The SZ Climate Monitor

Country/area: Germany

Organisation: Süddeutsche Zeitung

Organisation size: Big

Publication date: 29/03/2021

Credit: Stefan Kloiber, Sören Müller-Hansen, Benedict Witzenberger, Verena Gehrig, Felix Hunger, Sebastian Tanke, Sabrina Ebitsch, Christian Helten and Sara Scholz, also involved were Wolfgang Jaschensky, Carina Seeburg, Marlene Weiß and Malte Hornbergs


Süddeutsche Zeitung’s award-winning Data Team was established in 2018 to focus on data-driven reporting across all topics, with close links to the Investigations team (known for the Panama Papers, among other stories). Although it is a standalone unit of the newsroom, the team always works very closely with specialist editors from the other departments, graphic designers and developers, combining their expertise and skills with their own to achieve the best result for readers. As the team sees it, data journalism is first and foremost journalism – its goal is to tell stories, explain complex issues, expose injustice and corruption. The team is committed to constantly learning, experimenting with new tools, sources and storytelling formats, and providing the best possible experience for Süddeutsche Zeitung readers – online and in print. Exchanging ideas, sharing knowledge and learning from each other are important pillars of the philosophy. Towards their readers, they try to be as transparent as possible – publishing detailed descriptions of their methodology, source code and raw data wherever possible. 

Project description:

How humans are destroying the Earth – and how we can still save it. The most important data and background information on the world’s biggest crisis: This is the SZ Climate Monitor. With a clear, always up-to-date dashboard, it shows the most important figures and long-term trends at a glance, and is at the same time a landing page for analyses, columns and reports that dive deep into various aspects of the climate crisis.

Impact reached:

The SZ Climate Monitor is very well received by readers, is shared a lot on social media and is the entry point for many readers to the other articles on what is probably the most important topic of our time.

Techniques/technologies used:

The Monitor makes use of several data sources, some of which flow in automatically. The graphics are partly built with the tool Datawrapper and partly programmed by the Visual Desk team itself. The data cleansing and analysis is done by the Data Team mainly in R.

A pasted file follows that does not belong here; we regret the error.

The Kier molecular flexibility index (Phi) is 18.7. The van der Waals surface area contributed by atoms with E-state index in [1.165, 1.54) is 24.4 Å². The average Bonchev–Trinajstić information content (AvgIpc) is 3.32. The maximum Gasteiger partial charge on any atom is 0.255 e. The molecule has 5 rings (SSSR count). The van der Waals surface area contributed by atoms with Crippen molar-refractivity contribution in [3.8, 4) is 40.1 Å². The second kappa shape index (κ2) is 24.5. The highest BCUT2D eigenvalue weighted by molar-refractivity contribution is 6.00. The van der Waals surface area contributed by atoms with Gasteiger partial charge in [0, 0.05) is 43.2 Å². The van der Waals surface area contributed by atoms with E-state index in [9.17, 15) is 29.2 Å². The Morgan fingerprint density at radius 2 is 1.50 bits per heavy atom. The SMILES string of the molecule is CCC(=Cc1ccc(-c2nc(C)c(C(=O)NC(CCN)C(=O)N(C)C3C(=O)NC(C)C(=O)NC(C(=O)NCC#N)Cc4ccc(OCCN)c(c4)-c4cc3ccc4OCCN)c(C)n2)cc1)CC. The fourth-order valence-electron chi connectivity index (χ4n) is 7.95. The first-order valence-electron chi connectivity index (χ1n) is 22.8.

What was the hardest part of this project?

A major challenge in this important topic is to communicate to people the urgency of action, to show where we are and where we are currently going, and to create a sense that we can really make a difference through our behavior in the here and now. Dashboards demonstrated these qualities in the pandemic, with their measures, comparisons, and trends showing, virtually on a daily basis, where we were and how our behavior, driven by actions, holidays, or vaccination preparedness, affected the situation for better or worse. The dashboards picked people up in their everyday lives and became the main orientation and basis for discussion for many. Doing the same for the climate crisis is more difficult because, at first glance, it is not felt as strongly in our everyday lives. At first glance. The Climate Monitor uses long-term trends, as well as monthly comparisons and even last-hour renewable energy production share, to create a topicality. By linking to current analyses and articles, the reader is always provided with the latest information.

What can others learn from this project?

This project learns from the successes of coronavirus pandemic reporting and uses the lessons learned to report on another important issue. It shows how we can give a sense of timeliness and urgency to issues where data does not renew daily or where the impact is not felt overnight in people’s daily lives.

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